By David Loomis
INDIANA – Cathy Scribe arrived midday Thursday to receive her second Covid-19 vaccination. The Kovalchick Convention and Athletic Complex and its parking lot were empty.
Covid-19 masking and distancing rules were posted on the building’s bank of unlocked glass doors. Scribe entered an empty facility. A manager advised her to return Friday for a weekly Indiana Regional Medical Center-sponsored, walk-in vaccine clinic.
“Last week, they told me to come Thursday or Friday this week,” Scribe, 57, of Indiana, said on the front sidewalk. “Today, they said to come Friday.”
It was not her first vaccination miscue, Scribe said. Two weeks earlier she had been turned away for a second shot because medication she had been prescribed might have reacted with the Pfizer vaccine.
But Scribe said she is far from vaccine-hesitant.
“Not at all,” she said. “I was so ready.”
Scribe said she is treated for immune-system disorders, and she worries about Covid-19 vaccine resisters.
“It’s a disease, and it’s preventable,” Scribe said. “Why not do something about it? Why be disrespectful of those who did get a shot?”
Scribe said she has heard false resister arguments that the vaccine is only water. She has heard an unverified claim that a vaccinated patient at the local hospital contracted a breakthrough case of Covid. (The hospital’s public-information office did not respond to a May 20 email.)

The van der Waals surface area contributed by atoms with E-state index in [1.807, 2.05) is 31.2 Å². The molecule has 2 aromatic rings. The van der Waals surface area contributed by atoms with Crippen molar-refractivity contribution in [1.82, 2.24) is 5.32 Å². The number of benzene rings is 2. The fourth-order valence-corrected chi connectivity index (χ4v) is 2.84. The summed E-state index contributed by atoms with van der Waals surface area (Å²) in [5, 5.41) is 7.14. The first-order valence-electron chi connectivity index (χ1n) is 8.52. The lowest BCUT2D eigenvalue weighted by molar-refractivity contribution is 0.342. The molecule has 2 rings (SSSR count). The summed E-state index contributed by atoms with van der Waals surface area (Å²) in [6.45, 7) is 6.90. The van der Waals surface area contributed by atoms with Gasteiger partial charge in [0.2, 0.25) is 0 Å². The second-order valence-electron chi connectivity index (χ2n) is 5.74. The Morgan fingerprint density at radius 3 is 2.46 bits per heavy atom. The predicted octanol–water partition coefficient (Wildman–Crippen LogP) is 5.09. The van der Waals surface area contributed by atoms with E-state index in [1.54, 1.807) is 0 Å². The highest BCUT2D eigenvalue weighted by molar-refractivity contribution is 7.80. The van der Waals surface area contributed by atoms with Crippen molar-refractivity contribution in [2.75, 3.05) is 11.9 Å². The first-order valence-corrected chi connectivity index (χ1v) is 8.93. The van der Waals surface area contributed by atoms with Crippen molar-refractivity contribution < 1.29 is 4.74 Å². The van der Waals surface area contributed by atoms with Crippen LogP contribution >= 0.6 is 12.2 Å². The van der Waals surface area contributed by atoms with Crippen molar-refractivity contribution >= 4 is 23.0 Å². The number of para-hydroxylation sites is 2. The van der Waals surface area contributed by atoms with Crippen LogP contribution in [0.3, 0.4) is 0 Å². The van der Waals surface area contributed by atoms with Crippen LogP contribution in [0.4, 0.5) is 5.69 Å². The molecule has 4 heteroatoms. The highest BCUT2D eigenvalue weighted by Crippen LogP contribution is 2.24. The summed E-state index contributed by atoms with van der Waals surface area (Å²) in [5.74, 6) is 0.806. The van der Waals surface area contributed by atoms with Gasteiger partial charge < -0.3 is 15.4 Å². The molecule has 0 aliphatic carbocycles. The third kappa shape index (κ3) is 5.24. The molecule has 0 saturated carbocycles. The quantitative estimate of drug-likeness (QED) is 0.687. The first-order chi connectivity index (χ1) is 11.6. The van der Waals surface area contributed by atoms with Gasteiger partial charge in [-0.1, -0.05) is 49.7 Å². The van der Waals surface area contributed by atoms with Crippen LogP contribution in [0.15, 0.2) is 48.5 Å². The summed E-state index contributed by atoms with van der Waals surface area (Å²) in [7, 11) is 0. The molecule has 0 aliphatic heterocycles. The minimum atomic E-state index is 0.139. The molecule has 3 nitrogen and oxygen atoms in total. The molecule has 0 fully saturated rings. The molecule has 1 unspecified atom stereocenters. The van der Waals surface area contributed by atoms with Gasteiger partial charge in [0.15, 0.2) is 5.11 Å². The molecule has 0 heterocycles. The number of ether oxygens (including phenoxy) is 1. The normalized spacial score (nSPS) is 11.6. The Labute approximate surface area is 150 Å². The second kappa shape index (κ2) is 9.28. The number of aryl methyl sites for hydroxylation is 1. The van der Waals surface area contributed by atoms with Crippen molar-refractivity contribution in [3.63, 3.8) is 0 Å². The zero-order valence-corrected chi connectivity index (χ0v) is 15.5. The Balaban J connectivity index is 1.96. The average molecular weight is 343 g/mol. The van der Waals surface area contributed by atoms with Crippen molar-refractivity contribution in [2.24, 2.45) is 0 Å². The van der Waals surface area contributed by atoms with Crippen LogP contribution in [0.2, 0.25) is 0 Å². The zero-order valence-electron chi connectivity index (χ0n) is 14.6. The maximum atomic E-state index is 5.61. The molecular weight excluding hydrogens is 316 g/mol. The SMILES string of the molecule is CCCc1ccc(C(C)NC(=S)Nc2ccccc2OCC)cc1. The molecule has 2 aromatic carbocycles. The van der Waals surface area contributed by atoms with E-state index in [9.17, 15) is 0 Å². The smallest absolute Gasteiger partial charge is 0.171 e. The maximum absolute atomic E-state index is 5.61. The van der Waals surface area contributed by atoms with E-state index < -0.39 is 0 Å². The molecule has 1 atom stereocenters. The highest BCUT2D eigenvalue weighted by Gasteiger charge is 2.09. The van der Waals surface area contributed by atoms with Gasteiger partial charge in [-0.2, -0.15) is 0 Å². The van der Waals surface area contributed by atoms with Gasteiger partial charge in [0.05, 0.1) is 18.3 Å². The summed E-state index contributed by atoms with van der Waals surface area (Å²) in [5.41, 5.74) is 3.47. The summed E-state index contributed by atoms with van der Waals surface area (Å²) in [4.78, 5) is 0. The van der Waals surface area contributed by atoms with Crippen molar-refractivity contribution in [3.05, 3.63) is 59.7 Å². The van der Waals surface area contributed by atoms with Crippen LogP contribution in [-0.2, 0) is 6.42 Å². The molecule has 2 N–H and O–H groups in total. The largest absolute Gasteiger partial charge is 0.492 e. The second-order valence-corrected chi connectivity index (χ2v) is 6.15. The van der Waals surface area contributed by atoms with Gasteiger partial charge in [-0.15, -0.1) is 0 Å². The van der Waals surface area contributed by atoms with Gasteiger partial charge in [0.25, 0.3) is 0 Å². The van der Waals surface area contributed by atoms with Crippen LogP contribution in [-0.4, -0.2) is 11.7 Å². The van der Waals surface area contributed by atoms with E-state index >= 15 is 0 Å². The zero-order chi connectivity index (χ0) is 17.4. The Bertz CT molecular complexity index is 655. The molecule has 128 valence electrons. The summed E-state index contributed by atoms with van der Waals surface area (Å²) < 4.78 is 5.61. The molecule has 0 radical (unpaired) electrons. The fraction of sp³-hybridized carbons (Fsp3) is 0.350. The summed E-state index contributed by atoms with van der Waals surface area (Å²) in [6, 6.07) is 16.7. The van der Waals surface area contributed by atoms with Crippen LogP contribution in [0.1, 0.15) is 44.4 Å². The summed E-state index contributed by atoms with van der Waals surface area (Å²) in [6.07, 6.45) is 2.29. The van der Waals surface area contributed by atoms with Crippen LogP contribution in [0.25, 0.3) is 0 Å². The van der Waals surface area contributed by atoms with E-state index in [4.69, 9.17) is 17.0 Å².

But what upsets her are unmasked customers in local convenience stores where masks and gloves are offered free at the front door.
“Only seven of 20 customers had masks on,” Scribe recounted of a recent outing. “There’s not enough enforcement.”
RONALD RILEY, of Indiana, sees a similar lack of support among local officials.
Riley, a retired accountant with 23 years of experience in health-care finance, including 18 years at Lee Hospital in Johnstown, where he was assistant controller, has tracked the region‘s public-health data throughout the pandemic. Lately, he sees insufficient official attention paid to local vaccination resistance.
“The level of vaccinations for Indiana County continues to fall behind,” Riley reported on May 20. “Vaccine hesitancy has hit all too soon, with only 35% of the population with at least one dose, far less than 46.4% for the state. Indiana County ranks 58th of 67 counties by percentage of population over age 15 receiving at least one dose of the vaccine.”
Riley wrote that the county’s low ranking reflects a familiar official p.r. refrain during the pandemic.
“We should not be surprised at this awful performance,” he wrote. “We have seen it before. The majority commissioners have missed the mark on nearly every significant milestone of the pandemic … and now the vaccine.”
David Loomis, Ph.D., emeritus professor of journalism at Indiana University of Pennsylvania, is editor of The HawkEye.
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